Liam Donnell

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Keeping raccoons out of your manicured gardens and home might seem like a challenge, but the right tips and tricks make it easy. Homeowners have a variety of safe, green, and humane options to use that deters these critters from moving in. Read the seven tips below to keep raccoons out of your yard and home. Keeping raccoons out of your yard is the first step to preventing a break in to your home. 

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1. Physical Barriers

If you have a garden, these critters are eager to enjoy the fruits of your labour. Corn and vegetables are big-ticket items, and raccoons will help themselves during the night. Several types of barriers exist to keep raccoons from coming in. You can use the traditional sort, such as an actual fence, or use a specific material that will deter them from walking in around the garden. 

Build the fence high enough to keep them from climbing over. Add a floppy fence on top of a sturdy one, so even if they start the climb up, the floppy fence will bring them back down. Apply a mesh cover or netting around the desired area to keep raccoons out. Consider planting squash around the garden. The prickly vines help prevent them from wandering through garden, and you’ll have squash to eat.

2. Reduce Water Sources

You want to eliminate sources of water. Raccoons like to wash their food before they eat it. They’re picky about clean food, and if water is around, they’ll use it. Bring your pet’s water bowls in at night to reduce the chance of raccoons stopping in your area. If you have a pond, consider putting some ammonia in to keep them from going in. Raccoons don’t find the smell of ammonia particularly attractive.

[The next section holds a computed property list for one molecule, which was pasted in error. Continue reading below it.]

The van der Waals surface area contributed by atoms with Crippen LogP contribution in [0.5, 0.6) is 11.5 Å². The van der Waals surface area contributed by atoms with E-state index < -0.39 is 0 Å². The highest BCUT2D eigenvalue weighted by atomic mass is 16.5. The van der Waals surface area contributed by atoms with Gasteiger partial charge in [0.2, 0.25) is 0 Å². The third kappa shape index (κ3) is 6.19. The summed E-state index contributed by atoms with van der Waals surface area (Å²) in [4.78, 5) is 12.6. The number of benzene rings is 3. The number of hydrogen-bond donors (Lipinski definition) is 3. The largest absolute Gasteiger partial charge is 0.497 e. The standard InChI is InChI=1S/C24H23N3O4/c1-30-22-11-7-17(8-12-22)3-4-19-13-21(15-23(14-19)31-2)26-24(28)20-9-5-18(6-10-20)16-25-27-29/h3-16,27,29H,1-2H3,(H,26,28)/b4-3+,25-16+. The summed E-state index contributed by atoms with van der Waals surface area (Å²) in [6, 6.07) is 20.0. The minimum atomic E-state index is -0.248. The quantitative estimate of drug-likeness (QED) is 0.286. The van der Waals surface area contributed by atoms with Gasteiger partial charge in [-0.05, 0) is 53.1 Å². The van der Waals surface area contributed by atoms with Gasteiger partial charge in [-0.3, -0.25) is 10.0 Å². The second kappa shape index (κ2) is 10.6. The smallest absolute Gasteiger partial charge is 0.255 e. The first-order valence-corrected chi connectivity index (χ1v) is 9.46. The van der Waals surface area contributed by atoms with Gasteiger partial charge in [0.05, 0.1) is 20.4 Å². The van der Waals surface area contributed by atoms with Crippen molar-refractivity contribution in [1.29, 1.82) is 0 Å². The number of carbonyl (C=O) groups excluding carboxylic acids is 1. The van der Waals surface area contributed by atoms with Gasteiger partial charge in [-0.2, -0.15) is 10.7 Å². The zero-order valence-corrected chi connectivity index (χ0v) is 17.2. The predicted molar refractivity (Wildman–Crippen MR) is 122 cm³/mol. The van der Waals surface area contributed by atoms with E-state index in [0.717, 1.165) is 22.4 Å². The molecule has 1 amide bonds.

3. Close Holes

Raccoons like attics and decks, and if they have weak points or open gaps, raccoons will use them to their advantage. Make sure there are no holes in the roof, the soffits are secure, and the shingles are in good shape. Place vents securely over necessary areas to eliminate a massive hole for a raccoon to walk in. Vulnerable entrances provides ample opportunity for raccoons to get inside.

4. Bright Lights

These critters don’t like light. Set up several lights around the property, whether on a timer or motion activated, to spot these animals as they scurry across the backyard or front lawn. Bright lights discourage raccoons from setting up camp because they prefer the darkness. Use multiple lights to ensure they reach a variety of areas.

5. Seal It Up

Trash bins lacking secure lids are easy targets for raccoons. Their agile paws have no problem removing garbage lids. Consider bungee cords to keep lids sealed tight, or buy cans with locking lids so raccoons can’t open them. An even better step for added security is to keep garbage and trash cans in the garage when possible. As long as the garage is secure and closed, raccoons won’t be able to access the garbage.

6. Put Food Away

Don’t keep food outside when at all possible. Ensure garbage and food scraps are sealed up and put away. Raccoons will eat anything they find, and forgotten leftovers are prime targets. This includes pet food. Raccoons love this stuff, and they’ll eat it if it’s left in bowls outside. Keeping the outdoor area free of food means raccoons will continue moving to a more attractive site.

7. Trim Shrubs and Gardens

Trim plants and avoid wild overgrowth. A maintained lawn and garden is less likely to attract raccoons because there is less room for them to hide. Raccoons are good climbers, and they have no problem moving from an extended branch onto a roof. If the lawn looks vulnerable and wild, they’ll seek shelter around porches or roofs, thinking people are less likely to come by.

Avoid signs of raccoons on the property with the above tips to keep your home and lawn raccoon-free.

How-to-Tell-If-Wildlife-Is-Living-in-Your-Home

Liam Donnell

Liam takes pride in working as a technician for All Wildlife Removal Inc. In his free time, he loves being outdoors and enjoys skiing, fishing, and golfing. Raccoon? Bungalow? No problem.

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